A year after the Polk County Commission voted unanimously to form their own expressway authority to try to find another way to build the controversial n Central Polk Parkway, I learned recently the idea has been quietly dropped and any future development of the project would be handled the Florida Department of Transportation’s Turnpike District.
Polk officials voted to form the authority after FDOT officials announced in late 2015 that they would not fund further planning for the road because their analysis showed it was not financially feasible at this time.
The only portion of the 50-mile, $1.5 billion project that is under active consideration at the moment is a short section between the Polk Parkway near the county landfill and the area around the CSX rail freight center in south Winter Haven. That section has not been controversial.
The controversy—Sierra Club has been on record in opposition—involves the larger section that would loop through rural areas east of Haines City in the Marion Creek basin, potentially opening the area to more development and making the use of prescribed fire for land management more difficult because of smoke management conflicts a new road and subsequent surrounding development will cause.
That section of the road has the backing of Haines City area economic development boosters who, to their credit, have been pretty up front in supporting the road primarily as an economic development project rather than the solution to traffic congestion on U.S. 27. The latter was the official line from Polk County planners when the project was first proposed in 2008.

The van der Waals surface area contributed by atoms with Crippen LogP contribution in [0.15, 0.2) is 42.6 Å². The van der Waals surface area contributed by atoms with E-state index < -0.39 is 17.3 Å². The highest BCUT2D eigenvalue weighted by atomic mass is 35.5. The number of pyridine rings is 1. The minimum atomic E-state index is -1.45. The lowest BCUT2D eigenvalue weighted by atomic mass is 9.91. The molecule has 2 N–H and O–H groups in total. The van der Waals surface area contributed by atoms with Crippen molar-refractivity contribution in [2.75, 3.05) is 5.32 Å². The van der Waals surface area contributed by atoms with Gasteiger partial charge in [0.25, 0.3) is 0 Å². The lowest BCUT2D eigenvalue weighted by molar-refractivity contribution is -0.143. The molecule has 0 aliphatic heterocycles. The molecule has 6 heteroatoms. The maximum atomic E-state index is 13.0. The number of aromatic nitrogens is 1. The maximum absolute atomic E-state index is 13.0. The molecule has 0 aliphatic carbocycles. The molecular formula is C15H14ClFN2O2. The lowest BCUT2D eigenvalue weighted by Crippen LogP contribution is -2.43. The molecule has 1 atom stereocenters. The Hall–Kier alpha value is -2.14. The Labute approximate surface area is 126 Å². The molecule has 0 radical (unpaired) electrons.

It has been clear from correspondence I’ve seen that the proposed road’s ability to advance real estate development has been the main topic of local officials’ inquiries about the project’s status.
That’s in contrast to Lakeland leaders’ coyness about the purpose of the Polk Parkway, which began as simply the desire for another route between Florida Avenue and U.S. 98 and grew into a toll road that spurred a lot of new development in Lakeland and Auburndale.
Whether that road ever generated enough toll revenue to justify its construction remains an unanswered question.
Also unknown is when FDOT officials will re-evaluate the rural section of the Central Polk Parkway. This isn’t over yet.